For youth-serving organizations to be inclusive of Black LGBTQ youth, they must approach their work with the dual lenses of LGBTQ inclusion and anti-racism. Further, organizations working to support youth well-being must acknowledge that efforts to improve mental health cannot be “one-size-fits-all,” and, rather, must fit the needs of Black LGBTQ youth, both those that are similar to all LGBTQ youth and those that are unique. This is particularly true for Black transgender and nonbinary youth. Researchers must do more to prioritize the experiences of Black LGBTQ youth in order to inform best practices.

Did You Know…

According to the Trevor Project, statistics are as follows:

Black LGBTQ+ identified as…

  • 31% of Black LGBTQ+ youth identified as gay or lesbian, 35 % as bisexual, 20% as pansexual, and 9% as queer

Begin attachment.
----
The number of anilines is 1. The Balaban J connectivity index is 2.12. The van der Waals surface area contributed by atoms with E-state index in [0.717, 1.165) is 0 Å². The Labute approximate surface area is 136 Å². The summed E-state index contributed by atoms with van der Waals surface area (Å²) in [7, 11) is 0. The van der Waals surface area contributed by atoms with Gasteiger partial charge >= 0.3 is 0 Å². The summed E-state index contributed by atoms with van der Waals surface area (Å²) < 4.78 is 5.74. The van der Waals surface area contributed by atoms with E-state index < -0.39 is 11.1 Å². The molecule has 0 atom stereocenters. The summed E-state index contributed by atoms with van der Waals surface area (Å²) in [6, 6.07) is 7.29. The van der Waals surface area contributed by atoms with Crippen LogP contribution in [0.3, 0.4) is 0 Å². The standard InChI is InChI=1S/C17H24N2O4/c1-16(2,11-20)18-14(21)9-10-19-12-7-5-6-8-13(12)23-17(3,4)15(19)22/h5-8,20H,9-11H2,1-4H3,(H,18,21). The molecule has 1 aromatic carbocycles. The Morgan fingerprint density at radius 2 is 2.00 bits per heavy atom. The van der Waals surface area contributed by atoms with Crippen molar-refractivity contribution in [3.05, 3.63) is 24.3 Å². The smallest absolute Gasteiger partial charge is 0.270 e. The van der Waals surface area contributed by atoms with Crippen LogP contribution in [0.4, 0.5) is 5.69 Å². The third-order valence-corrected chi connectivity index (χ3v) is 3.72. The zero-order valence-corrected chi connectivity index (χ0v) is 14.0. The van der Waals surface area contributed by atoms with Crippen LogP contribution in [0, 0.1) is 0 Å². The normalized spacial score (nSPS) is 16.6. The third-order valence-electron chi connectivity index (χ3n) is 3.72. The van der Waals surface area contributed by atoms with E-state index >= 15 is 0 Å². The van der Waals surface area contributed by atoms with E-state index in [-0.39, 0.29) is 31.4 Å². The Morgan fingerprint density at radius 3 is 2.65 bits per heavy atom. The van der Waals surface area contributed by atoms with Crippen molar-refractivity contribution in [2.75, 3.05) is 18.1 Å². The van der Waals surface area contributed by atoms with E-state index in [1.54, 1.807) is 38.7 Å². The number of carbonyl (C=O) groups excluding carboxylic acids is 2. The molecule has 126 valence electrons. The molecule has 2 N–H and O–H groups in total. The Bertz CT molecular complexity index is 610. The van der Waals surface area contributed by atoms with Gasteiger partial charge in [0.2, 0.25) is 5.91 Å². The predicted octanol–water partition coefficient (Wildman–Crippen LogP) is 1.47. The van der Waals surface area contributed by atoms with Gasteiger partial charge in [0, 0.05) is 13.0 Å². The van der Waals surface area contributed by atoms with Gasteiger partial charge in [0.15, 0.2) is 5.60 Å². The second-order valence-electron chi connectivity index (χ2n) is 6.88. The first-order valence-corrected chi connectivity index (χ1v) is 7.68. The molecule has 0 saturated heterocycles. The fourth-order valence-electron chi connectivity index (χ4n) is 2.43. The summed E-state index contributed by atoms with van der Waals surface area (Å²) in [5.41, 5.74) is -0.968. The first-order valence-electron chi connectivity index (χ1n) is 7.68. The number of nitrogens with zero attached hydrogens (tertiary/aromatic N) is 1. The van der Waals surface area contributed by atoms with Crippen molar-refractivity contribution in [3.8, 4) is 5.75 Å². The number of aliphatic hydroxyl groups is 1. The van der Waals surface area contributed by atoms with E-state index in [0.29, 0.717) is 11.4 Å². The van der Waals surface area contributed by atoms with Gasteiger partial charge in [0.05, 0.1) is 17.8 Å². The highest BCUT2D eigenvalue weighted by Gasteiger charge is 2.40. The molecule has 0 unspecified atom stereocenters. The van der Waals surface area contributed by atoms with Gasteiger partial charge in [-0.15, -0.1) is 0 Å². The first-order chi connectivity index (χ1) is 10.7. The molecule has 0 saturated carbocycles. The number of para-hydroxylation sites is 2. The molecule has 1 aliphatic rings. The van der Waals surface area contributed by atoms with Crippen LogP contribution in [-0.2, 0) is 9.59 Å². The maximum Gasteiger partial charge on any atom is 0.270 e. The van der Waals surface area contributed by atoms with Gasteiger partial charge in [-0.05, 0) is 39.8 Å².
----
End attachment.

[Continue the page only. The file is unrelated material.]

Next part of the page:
• One in three Black LGBTQ+ youth identified as transgender or nonbinary
  • More than 1 in 4 Black LGBTQ+ youth use pronouns or pronoun combinations that fall outside of the binary construction of gender.

Black LGBTQ+ youth often report mental health challenges, including suicidal ideation.

  • 44% of Black LGBTQ+ youth seriously considered suicide in the past 12 months, including 59% of Black transgender and nonbinary youth
  • 55% of Black LGBTQ youth reported symptoms of generalized anxiety disorder in the past two weeks, including 70% of Black transgender and nonbinary youth
  • 63% of Black LGBTQ+ youth report symptoms of major depressive disorder including 71% of Black transgender and nonbinary youth
  • Self-harm was reported in 44% of Black LBGTQ+ youth, including 61% of Black transgender and nonbinary youth
  • 49% of Black LGBTQ+ youth reported wanting psychological or emotional counseling from a mental health professional in the past 12 months, but not being able to get it

Many risk factors for Black LGBTQ+ youth mental health.

  • 9% of Black LGBTQ+ youth reported having undergone conversion therapy, with 82% reporting it happened before age 18